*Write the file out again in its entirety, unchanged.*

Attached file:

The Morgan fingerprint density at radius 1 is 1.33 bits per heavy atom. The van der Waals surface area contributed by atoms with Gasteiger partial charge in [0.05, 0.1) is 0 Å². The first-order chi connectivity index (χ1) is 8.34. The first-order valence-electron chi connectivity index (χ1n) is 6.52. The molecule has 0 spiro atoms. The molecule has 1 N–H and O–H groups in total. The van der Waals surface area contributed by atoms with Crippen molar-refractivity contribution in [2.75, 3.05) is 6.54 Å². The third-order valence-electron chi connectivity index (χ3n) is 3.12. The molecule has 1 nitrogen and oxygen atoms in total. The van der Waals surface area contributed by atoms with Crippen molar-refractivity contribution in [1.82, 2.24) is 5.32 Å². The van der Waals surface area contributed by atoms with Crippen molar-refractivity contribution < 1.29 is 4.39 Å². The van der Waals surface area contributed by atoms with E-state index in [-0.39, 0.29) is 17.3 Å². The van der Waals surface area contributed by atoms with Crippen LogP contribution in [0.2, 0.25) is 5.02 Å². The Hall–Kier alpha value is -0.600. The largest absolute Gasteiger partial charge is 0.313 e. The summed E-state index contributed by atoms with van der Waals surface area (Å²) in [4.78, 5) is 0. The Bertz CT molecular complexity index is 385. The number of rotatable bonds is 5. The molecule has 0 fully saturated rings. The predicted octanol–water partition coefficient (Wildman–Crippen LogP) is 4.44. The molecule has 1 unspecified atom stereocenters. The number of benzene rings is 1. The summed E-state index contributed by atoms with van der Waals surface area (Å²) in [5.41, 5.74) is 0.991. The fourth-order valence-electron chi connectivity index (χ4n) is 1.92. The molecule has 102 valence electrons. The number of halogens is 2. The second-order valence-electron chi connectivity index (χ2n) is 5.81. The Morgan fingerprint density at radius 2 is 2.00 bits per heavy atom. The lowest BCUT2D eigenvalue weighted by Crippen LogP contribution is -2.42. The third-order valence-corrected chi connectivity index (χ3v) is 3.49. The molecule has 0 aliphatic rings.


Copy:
The Morgan fingerprint density at radius 1 is 1.33 bits per heavy atom. The van der Waals surface area contributed by atoms with Gasteiger partial charge in [0.05, 0.1) is 0 Å². The first-order chi connectivity index (χ1) is 8.34. The first-order valence-electron chi connectivity index (χ1n) is 6.52. The molecule has 0 spiro atoms. The molecule has 1 N–H and O–H groups in total. The van der Waals surface area contributed by atoms with Crippen molar-refractivity contribution in [2.75, 3.05) is 6.54 Å². The third-order valence-electron chi connectivity index (χ3n) is 3.12. The molecule has 1 nitrogen and oxygen atoms in total. The van der Waals surface area contributed by atoms with Crippen molar-refractivity contribution in [1.82, 2.24) is 5.32 Å². The van der Waals surface area contributed by atoms with Crippen molar-refractivity contribution < 1.29 is 4.39 Å². The van der Waals surface area contributed by atoms with E-state index in [-0.39, 0.29) is 17.3 Å². The van der Waals surface area contributed by atoms with Crippen LogP contribution in [0.2, 0.25) is 5.02 Å². The Hall–Kier alpha value is -0.600. The largest absolute Gasteiger partial charge is 0.313 e. The summed E-state index contributed by atoms with van der Waals surface area (Å²) in [4.78, 5) is 0. The Bertz CT molecular complexity index is 385. The number of rotatable bonds is 5. The molecule has 0 fully saturated rings. The predicted octanol–water partition coefficient (Wildman–Crippen LogP) is 4.44. The molecule has 1 unspecified atom stereocenters. The number of benzene rings is 1. The summed E-state index contributed by atoms with van der Waals surface area (Å²) in [5.41, 5.74) is 0.991. The fourth-order valence-electron chi connectivity index (χ4n) is 1.92. The molecule has 102 valence electrons. The number of halogens is 2. The second-order valence-electron chi connectivity index (χ2n) is 5.81. The Morgan fingerprint density at radius 2 is 2.00 bits per heavy atom. The lowest BCUT2D eigenvalue weighted by Crippen LogP contribution is -2.42. The third-order valence-corrected chi connectivity index (χ3v) is 3.49. The molecule has 0 aliphatic rings.